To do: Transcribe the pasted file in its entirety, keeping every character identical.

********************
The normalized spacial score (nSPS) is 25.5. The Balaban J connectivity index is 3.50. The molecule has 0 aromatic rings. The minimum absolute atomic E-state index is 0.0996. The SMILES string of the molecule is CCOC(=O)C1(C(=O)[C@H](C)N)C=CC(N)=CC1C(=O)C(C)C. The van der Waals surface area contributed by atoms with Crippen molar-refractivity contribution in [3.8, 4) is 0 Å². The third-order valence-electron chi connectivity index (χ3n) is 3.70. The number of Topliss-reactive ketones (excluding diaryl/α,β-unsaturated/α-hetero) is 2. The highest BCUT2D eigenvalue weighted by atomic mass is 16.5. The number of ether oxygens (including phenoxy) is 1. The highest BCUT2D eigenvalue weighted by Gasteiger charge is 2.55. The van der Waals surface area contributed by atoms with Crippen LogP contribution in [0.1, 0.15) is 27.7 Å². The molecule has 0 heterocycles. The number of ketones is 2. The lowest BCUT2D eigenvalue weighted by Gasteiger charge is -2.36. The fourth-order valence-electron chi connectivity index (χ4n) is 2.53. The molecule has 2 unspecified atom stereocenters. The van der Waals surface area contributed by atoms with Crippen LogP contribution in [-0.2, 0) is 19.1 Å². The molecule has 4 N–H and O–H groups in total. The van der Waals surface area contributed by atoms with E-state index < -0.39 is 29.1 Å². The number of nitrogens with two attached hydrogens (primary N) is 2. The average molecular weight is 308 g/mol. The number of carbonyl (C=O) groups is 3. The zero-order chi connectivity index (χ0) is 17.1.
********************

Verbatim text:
The normalized spacial score (nSPS) is 25.5. The Balaban J connectivity index is 3.50. The molecule has 0 aromatic rings. The minimum absolute atomic E-state index is 0.0996. The SMILES string of the molecule is CCOC(=O)C1(C(=O)[C@H](C)N)C=CC(N)=CC1C(=O)C(C)C. The van der Waals surface area contributed by atoms with Crippen molar-refractivity contribution in [3.8, 4) is 0 Å². The third-order valence-electron chi connectivity index (χ3n) is 3.70. The number of Topliss-reactive ketones (excluding diaryl/α,β-unsaturated/α-hetero) is 2. The highest BCUT2D eigenvalue weighted by atomic mass is 16.5. The number of ether oxygens (including phenoxy) is 1. The highest BCUT2D eigenvalue weighted by Gasteiger charge is 2.55. The van der Waals surface area contributed by atoms with Crippen LogP contribution in [0.1, 0.15) is 27.7 Å². The molecule has 0 heterocycles. The number of ketones is 2. The lowest BCUT2D eigenvalue weighted by Gasteiger charge is -2.36. The fourth-order valence-electron chi connectivity index (χ4n) is 2.53. The molecule has 2 unspecified atom stereocenters. The van der Waals surface area contributed by atoms with Crippen LogP contribution in [-0.2, 0) is 19.1 Å². The molecule has 4 N–H and O–H groups in total. The van der Waals surface area contributed by atoms with E-state index < -0.39 is 29.1 Å². The number of nitrogens with two attached hydrogens (primary N) is 2. The average molecular weight is 308 g/mol. The number of carbonyl (C=O) groups is 3. The zero-order chi connectivity index (χ0) is 17.1.